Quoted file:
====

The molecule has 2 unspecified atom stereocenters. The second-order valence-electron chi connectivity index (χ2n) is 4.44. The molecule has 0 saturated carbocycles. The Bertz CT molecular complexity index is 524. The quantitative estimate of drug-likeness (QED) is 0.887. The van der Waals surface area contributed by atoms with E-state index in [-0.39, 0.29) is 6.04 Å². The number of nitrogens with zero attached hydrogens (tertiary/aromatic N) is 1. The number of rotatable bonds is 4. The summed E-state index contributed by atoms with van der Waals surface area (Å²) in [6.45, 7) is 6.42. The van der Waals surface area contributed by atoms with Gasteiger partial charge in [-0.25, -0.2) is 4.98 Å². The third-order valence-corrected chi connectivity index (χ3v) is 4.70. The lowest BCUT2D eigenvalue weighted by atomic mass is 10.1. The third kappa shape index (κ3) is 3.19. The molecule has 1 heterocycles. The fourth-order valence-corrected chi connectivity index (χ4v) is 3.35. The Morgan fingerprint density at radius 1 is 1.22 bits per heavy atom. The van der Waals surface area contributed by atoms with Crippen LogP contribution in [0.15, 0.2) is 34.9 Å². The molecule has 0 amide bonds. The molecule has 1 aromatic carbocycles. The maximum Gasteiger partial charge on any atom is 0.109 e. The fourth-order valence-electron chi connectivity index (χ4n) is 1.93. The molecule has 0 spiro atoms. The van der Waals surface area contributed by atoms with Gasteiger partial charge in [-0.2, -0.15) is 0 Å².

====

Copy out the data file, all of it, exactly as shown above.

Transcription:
The molecule has 2 unspecified atom stereocenters. The second-order valence-electron chi connectivity index (χ2n) is 4.44. The molecule has 0 saturated carbocycles. The Bertz CT molecular complexity index is 524. The quantitative estimate of drug-likeness (QED) is 0.887. The van der Waals surface area contributed by atoms with E-state index in [-0.39, 0.29) is 6.04 Å². The number of nitrogens with zero attached hydrogens (tertiary/aromatic N) is 1. The number of rotatable bonds is 4. The summed E-state index contributed by atoms with van der Waals surface area (Å²) in [6.45, 7) is 6.42. The van der Waals surface area contributed by atoms with Gasteiger partial charge in [-0.25, -0.2) is 4.98 Å². The third-order valence-corrected chi connectivity index (χ3v) is 4.70. The lowest BCUT2D eigenvalue weighted by atomic mass is 10.1. The third kappa shape index (κ3) is 3.19. The molecule has 1 heterocycles. The fourth-order valence-corrected chi connectivity index (χ4v) is 3.35. The Morgan fingerprint density at radius 1 is 1.22 bits per heavy atom. The van der Waals surface area contributed by atoms with Crippen LogP contribution in [0.15, 0.2) is 34.9 Å². The molecule has 0 amide bonds. The molecule has 1 aromatic carbocycles. The maximum Gasteiger partial charge on any atom is 0.109 e. The fourth-order valence-electron chi connectivity index (χ4n) is 1.93. The molecule has 0 spiro atoms. The van der Waals surface area contributed by atoms with Gasteiger partial charge in [-0.2, -0.15) is 0 Å².